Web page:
What Should We Sing?

How to Identify a Good Worship Song

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Pastor, Louisville, Kentucky

What makes a good congregational song?

I’ve wrestled with that question for decades, not only as a songwriter but as a pastor in my local church. Of course, crowds sing together loudly in a variety of places — college football games, Taylor Swift concerts, school choirs, birthday parties — but singing with the church is unique and sacred.

Why? The church is the body of Christ, a temple being “built together into a dwelling place for God by the Spirit” (Ephesians 2:22). We sing so the word of Christ might dwell in us richly (Colossians 3:16). And when we gather, our church isn’t alone. Our little choir of earthly voices joins with the choirs of heaven and “the assembly of the firstborn who are enrolled in heaven” to extol the Lamb who was slain (Hebrews 12:23; Revelation 5:11–13).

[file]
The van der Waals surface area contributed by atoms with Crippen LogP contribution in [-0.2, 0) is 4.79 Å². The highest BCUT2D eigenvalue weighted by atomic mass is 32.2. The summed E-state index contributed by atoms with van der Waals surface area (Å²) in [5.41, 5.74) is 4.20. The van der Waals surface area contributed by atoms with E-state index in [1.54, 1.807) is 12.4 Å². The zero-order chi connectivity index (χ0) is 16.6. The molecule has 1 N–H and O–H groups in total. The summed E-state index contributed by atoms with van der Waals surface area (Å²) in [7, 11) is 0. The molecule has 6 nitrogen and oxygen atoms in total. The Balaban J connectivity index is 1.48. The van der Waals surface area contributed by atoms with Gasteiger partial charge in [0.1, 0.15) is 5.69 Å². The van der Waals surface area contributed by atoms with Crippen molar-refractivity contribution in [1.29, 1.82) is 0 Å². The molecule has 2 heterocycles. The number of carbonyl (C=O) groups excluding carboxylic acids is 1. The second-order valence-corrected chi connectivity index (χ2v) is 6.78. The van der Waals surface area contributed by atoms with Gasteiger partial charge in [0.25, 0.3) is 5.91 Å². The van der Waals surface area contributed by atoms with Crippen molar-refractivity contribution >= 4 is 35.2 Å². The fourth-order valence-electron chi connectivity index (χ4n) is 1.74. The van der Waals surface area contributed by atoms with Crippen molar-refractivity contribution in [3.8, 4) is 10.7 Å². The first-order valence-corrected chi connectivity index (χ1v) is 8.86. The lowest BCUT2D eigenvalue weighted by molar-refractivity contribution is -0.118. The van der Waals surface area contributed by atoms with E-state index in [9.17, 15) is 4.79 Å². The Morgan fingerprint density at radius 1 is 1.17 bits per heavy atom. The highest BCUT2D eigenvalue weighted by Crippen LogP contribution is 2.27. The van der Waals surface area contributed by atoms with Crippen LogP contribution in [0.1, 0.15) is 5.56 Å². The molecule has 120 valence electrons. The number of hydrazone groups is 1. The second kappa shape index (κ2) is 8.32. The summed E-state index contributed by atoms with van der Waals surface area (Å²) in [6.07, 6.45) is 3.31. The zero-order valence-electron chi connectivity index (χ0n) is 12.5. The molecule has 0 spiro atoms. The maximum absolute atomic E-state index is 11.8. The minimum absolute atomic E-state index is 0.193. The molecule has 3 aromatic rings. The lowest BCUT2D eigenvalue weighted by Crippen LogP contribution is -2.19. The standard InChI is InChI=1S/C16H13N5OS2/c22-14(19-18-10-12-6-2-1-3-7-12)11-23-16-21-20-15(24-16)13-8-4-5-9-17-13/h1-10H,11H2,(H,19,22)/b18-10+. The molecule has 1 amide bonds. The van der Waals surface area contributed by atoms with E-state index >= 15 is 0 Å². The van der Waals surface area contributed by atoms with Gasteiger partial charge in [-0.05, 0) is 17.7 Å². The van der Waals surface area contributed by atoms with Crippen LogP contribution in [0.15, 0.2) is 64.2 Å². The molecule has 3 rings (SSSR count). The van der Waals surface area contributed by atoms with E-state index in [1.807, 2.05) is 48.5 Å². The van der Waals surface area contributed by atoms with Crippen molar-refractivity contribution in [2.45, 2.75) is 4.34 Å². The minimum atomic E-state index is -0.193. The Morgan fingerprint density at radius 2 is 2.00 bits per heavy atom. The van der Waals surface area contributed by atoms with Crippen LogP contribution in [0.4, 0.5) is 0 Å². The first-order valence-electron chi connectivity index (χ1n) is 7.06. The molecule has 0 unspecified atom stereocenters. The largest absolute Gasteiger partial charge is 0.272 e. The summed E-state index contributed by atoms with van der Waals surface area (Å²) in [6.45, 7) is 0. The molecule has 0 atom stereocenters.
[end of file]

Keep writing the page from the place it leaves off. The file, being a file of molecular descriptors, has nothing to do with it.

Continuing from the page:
So, for the church, singing matters. But what kinds of songs should we sing?

What Makes a Song Good?

What makes a congregational song “good”? We’re going to look at two characteristics briefly and then spend most of our time on the third.

First, a good congregational song is one that people actually can sing. It’s not hard to pick up because the melody repeats or is easy to follow. Songs that contain unexpected twists or jumps can be confusing. Likewise, people tend to go quiet when a song’s range exceeds the vocal abilities of the average human.

Second, a good congregational song is one that people want to sing. People comment on how much they enjoy it. The melody grows on you rather than sounding tired by the end of the song. That’s why a theologically rich lyric can go unheard for decades, if not centuries, when it’s wed to the wrong melody. The popularity of songs like “Amazing Grace” and “Before the Throne of God Above” skyrocketed after they found a melody people appreciated.